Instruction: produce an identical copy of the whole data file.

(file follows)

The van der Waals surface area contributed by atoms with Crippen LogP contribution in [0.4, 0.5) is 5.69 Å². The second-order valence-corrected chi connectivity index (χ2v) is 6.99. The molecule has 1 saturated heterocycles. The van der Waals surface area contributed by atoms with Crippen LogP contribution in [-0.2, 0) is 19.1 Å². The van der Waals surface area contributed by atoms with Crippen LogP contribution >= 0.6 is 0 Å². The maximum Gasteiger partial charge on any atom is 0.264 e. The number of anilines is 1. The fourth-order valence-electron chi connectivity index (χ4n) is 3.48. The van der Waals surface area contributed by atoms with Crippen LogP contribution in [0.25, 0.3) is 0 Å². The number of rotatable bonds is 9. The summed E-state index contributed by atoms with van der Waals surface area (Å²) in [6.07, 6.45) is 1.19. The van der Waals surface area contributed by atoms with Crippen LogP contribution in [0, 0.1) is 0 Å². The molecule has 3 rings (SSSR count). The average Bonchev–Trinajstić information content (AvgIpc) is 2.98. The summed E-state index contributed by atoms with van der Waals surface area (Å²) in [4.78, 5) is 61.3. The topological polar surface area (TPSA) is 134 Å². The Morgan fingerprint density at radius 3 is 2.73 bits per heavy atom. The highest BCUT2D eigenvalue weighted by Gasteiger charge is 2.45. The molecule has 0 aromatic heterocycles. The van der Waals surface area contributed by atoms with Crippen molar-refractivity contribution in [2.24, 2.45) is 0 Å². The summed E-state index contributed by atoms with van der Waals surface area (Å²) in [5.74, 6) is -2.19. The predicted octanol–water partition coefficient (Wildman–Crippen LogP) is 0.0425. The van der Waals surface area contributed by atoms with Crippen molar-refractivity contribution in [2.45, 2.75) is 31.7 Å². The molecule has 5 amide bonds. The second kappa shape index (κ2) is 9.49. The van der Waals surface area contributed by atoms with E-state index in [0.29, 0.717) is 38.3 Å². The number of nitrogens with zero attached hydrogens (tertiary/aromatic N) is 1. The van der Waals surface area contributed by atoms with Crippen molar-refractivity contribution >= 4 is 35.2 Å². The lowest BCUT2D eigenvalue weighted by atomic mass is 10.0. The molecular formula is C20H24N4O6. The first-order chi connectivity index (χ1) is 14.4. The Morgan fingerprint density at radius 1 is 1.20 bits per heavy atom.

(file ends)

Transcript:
The van der Waals surface area contributed by atoms with Crippen LogP contribution in [0.4, 0.5) is 5.69 Å². The second-order valence-corrected chi connectivity index (χ2v) is 6.99. The molecule has 1 saturated heterocycles. The van der Waals surface area contributed by atoms with Crippen LogP contribution in [-0.2, 0) is 19.1 Å². The van der Waals surface area contributed by atoms with Crippen LogP contribution >= 0.6 is 0 Å². The maximum Gasteiger partial charge on any atom is 0.264 e. The number of anilines is 1. The fourth-order valence-electron chi connectivity index (χ4n) is 3.48. The van der Waals surface area contributed by atoms with Crippen LogP contribution in [0.25, 0.3) is 0 Å². The number of rotatable bonds is 9. The summed E-state index contributed by atoms with van der Waals surface area (Å²) in [6.07, 6.45) is 1.19. The van der Waals surface area contributed by atoms with Crippen LogP contribution in [0, 0.1) is 0 Å². The molecule has 3 rings (SSSR count). The average Bonchev–Trinajstić information content (AvgIpc) is 2.98. The summed E-state index contributed by atoms with van der Waals surface area (Å²) in [4.78, 5) is 61.3. The topological polar surface area (TPSA) is 134 Å². The Morgan fingerprint density at radius 3 is 2.73 bits per heavy atom. The highest BCUT2D eigenvalue weighted by Gasteiger charge is 2.45. The molecule has 0 aromatic heterocycles. The van der Waals surface area contributed by atoms with Crippen molar-refractivity contribution in [2.24, 2.45) is 0 Å². The summed E-state index contributed by atoms with van der Waals surface area (Å²) in [5.74, 6) is -2.19. The predicted octanol–water partition coefficient (Wildman–Crippen LogP) is 0.0425. The van der Waals surface area contributed by atoms with Crippen molar-refractivity contribution in [2.45, 2.75) is 31.7 Å². The molecule has 5 amide bonds. The second kappa shape index (κ2) is 9.49. The van der Waals surface area contributed by atoms with E-state index in [0.29, 0.717) is 38.3 Å². The number of nitrogens with zero attached hydrogens (tertiary/aromatic N) is 1. The van der Waals surface area contributed by atoms with Crippen molar-refractivity contribution >= 4 is 35.2 Å². The lowest BCUT2D eigenvalue weighted by atomic mass is 10.0. The molecular formula is C20H24N4O6. The first-order chi connectivity index (χ1) is 14.4. The Morgan fingerprint density at radius 1 is 1.20 bits per heavy atom.